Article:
Past Events

In addition to the annual retreat and numerous writing groups, past events developed by the Faculty Write Program include the Faculty Fellows Program, Writing Workshops, and How I Write.

Faculty Fellows Program

The Thompson Writing Program (TWP) and the Center for Instructional Technology co-sponsored a year-long Faculty Fellowship to provide support for faculty interested in developing and evaluating new approaches to teaching research with writing to undergraduates in their disciplines. During the Fellowship, participants from a range of disciplines met monthly to discuss writing as a way of thinking, explored ways to cultivate student writing during the research process, developed their plans for teaching research with writing in their spring courses, and assessed the effectiveness of their new approach(es).

Additionally, fellows discussed how to connect their own passion for research and writing to their teaching.

Melissa Simmermeyer, Romance Studies faculty and Research with Writing Fellow, discusses her teaching innovation in a recent blog post titled, “Scaffolding the writing process: Framing a space for critical thinking in L2.”

Nick Carnes, Assistant Professor in Public Policy, discusses his efforts to enhance student engagement with research in his course “The Great Recession.” By making the research process central to the course, he invites students to engage directly in policy debates as researchers and to consider thoughtfully how their own experiences connect to the course inquiry.

Leslie Babinski, a research scientist with Duke’s Center for Child and Family Policy, discusses her experience assigning peer review in conjunction with a comprehensive research paper. Her blog post is called Integrating Thoughtful Peer Review into a Research Project Assignment.

Writing Workshop

The Pleasure of Producing Good Sentences with Aaron Sachs, Historian, Cornell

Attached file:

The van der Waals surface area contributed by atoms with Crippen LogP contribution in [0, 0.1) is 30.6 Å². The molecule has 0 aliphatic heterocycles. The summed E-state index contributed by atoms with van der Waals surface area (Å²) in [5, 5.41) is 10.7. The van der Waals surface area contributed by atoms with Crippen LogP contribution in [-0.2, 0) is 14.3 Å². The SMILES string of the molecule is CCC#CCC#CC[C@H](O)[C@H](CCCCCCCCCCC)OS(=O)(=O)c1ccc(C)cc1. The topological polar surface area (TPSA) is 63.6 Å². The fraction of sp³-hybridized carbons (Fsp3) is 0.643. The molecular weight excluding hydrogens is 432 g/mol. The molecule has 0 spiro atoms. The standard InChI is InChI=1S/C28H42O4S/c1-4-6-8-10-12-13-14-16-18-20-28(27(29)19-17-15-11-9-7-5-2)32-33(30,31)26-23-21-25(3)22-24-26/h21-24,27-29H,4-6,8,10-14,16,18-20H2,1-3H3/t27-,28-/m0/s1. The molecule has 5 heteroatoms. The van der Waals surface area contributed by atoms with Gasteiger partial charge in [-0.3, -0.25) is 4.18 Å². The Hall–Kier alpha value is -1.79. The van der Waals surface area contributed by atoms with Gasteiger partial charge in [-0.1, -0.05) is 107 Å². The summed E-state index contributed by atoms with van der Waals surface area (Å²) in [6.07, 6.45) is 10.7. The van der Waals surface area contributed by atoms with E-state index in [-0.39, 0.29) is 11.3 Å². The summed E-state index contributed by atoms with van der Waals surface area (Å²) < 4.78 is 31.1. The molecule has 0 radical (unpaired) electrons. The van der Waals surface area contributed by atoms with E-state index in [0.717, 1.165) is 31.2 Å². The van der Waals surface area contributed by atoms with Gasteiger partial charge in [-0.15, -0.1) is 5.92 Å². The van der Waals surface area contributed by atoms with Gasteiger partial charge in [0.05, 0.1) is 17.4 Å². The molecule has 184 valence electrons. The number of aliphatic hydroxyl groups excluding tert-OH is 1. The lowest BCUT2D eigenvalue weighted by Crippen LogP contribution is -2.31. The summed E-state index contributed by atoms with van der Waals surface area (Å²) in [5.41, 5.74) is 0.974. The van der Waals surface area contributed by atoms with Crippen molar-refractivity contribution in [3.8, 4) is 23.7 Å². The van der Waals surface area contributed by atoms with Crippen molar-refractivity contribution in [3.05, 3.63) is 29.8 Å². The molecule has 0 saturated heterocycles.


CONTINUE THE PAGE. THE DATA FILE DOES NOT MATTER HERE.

Academic writers typically evaluate their work at the level of ideas or arguments.  But there is no indication of your thoughts beyond the sentences you use to capture them. What happens when we shift our attention to the careful crafting of each individual sentence? Can there be rhythm and music in scholarly prose?

Co-sponsored by the Faculty Write Program, The Philosophy, Arts and Literature Program,  and the Forum for Scholars and Publics.

Aaron Sachs maintains a focus on nature and culture: he wanders through parks, cemeteries, and wilderness areas, stares at landscape paintings and photographs, and re-reads Thoreau, all in an effort to figure out how ideas about nature have changed over time and how those changes have mattered in the western world. Dr. Sachs serves as the faculty sponsor of a radical underground organization at Cornell called Historians Are Writers, which brings together graduate students who believe that academic writing can be moving on a deeply human level.

Additional Past Workshops and Special Events

  • How to Write a Blog Post: Translating Research and Teaching for Broader Audiences
  • Goal Setting and Project Planning
  • Writing (in) the Academy
  • Writing Feedback–Getting the Right Reader at the Right Time
  • Creating and Sustaining Writing Groups
  • Revising Your Writing Space
  • Revising Your Writing Life
  • Understanding Writing Blocks
  • Using Scrivener for Large Research Projects
  • Public Scholarship Series (click here for full details)
  • Faculty Writing Retreat in Celebration of the National Day on Writing
  • Teaching Research with Writing
  • Supporting Graduate Students as Writers

IMAGE CREDIT: Ian Mackenzie, The ice highway, CC BY 2.0, via Wikimedia Commons